US watches as Beijing forges ahead with S China Sea oilfield plans

China’s recently published Resource Development Strategic Action Plan (2014-2020) says the country plans to establish a large oilfield in the disputed South China Sea in the next six years capable of producing around ten million tonnes of oil a year, according to Duowei News, a media outlet run by overseas Chinese.

From the end of 2013 China has accelerated land reclamation projects in the area, with Fiery Cross Reef, which is also claimed by Vietnam, the Philippines and Taiwan, being expanded to 0.9 square kilometers as of Oct. 16, making it now the largest island in the disputed Spratlys. Estimates based on a satellite image taken on Nov. 17 suggest that the reef has now grown in area to 1.3 square km and that the reclaimed land is structured like a landing strip. Under previous administrations China had pushed for the shelving of disputes and the joint exploration of resources in the region by claimant nations out of diplomatic considerations, Duowei stated. Due to the land reclamation projects and moves to build airports as well as calls for bids to exploit oil resources by other claimants, however, the shelving of disputes is no longer on China’s agenda. Under Xi Jinping’s leadership, there has been an increased military presence in the region and moves that suggest China is moving forward with its plans to exploit resources. Continue reading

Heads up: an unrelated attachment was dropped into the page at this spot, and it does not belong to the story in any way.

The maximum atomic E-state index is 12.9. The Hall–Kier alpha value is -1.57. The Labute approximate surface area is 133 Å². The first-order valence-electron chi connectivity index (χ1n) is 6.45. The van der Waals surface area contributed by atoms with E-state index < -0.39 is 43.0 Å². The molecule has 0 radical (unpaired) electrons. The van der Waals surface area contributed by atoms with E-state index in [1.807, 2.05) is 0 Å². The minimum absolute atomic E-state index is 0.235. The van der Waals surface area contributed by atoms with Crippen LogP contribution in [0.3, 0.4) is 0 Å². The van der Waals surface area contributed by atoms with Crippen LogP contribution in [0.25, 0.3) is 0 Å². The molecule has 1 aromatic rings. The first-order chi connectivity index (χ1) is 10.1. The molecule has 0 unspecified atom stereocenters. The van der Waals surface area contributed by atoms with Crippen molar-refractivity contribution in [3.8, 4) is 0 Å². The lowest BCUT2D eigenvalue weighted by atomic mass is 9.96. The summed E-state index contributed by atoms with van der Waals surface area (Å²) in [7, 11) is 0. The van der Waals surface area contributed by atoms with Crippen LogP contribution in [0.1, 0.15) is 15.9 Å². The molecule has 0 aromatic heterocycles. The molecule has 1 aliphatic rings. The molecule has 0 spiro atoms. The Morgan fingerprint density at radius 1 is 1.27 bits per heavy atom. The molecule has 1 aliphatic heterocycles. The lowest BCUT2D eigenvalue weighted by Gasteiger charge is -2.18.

US asks China to stop building Spratlys island which could host airfield

philippines-china-maritime-diplomacy-military_mnl_42923631.jpg

 

 

China is building a massive island in the South China Sea that could host an airfield in an area where Beijing is locked in bitter territorial disputes with neighbouring states, a US military spokesman said Friday.

The vast land reclamation project on the Fiery Cross Reef in the Spratly Islands, known in China as Yongshu Reef, is one of several pursued by China but the first that could accommodate an airstrip, Lieutenant Colonel Jeffrey Pool said.

A harbour also has been dug out on the east side of the reef that appears large enough for tankers and naval warships. Continue reading